In the Shiite south, Islamists and secularists struggle over Iraq’s future

George Packer in the New Yorker:

Whether the terrible violence in Iraq will grow even worse depends, in part, on the character of the country’s first democratic government. Its new leaders are already suggesting that Islam, in a rigid or sectarian cast, will not dominate Iraqi politics. This will provoke a conflict within Shiism, for Iraq has extremists of every kind, and it will not be smooth or easy, but at least it will be something other than a death struggle among Iraq’s Sunnis, Shiites, and Kurds. Basra, where politics has begun to move fitfully toward a state that might someday be called normal, offers one model for a way out of the logic of civil war. “I will fight the terrorism of thoughts,” Majid al-Sary said, bringing his fist down on his desk. He was awaiting Youssef al-Emara, whose party had won the elections; they had made an appointment to continue their discussion that afternoon. “The elections showed the strength of religious ideas here. I will stay and fight those bad ideas. It’s changing from a fight against violence and explosions to a new category—thoughts.”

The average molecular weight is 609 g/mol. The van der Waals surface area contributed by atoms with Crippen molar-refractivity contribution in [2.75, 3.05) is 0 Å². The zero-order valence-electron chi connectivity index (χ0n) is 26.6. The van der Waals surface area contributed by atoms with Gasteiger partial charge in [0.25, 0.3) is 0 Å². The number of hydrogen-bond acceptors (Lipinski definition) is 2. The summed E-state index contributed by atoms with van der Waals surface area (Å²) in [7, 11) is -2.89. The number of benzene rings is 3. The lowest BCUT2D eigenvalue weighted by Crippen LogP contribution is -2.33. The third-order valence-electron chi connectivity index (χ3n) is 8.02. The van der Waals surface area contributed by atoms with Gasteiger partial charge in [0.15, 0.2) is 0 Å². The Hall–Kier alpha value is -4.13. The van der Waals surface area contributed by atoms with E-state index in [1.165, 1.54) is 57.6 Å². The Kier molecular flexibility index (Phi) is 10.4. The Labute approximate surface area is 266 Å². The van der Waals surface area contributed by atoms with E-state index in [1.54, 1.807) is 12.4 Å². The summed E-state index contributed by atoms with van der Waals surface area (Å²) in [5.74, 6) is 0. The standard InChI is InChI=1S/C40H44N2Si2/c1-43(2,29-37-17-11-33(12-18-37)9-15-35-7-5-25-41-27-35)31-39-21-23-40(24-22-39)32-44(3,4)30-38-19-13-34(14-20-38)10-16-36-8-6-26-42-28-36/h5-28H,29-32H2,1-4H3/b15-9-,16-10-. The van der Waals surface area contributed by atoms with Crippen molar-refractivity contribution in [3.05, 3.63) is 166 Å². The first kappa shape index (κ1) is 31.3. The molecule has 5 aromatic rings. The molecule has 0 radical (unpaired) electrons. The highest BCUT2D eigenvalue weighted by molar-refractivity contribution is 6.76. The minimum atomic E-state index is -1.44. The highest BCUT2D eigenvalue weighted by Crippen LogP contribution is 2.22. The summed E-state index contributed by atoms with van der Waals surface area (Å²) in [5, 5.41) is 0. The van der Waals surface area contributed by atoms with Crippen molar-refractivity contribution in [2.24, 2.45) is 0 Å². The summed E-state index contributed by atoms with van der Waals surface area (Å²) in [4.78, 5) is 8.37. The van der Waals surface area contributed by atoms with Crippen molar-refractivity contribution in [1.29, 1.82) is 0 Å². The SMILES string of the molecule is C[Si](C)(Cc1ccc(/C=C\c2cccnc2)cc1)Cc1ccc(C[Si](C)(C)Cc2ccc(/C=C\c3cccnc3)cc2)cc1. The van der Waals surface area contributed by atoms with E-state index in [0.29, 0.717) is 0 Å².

More here.

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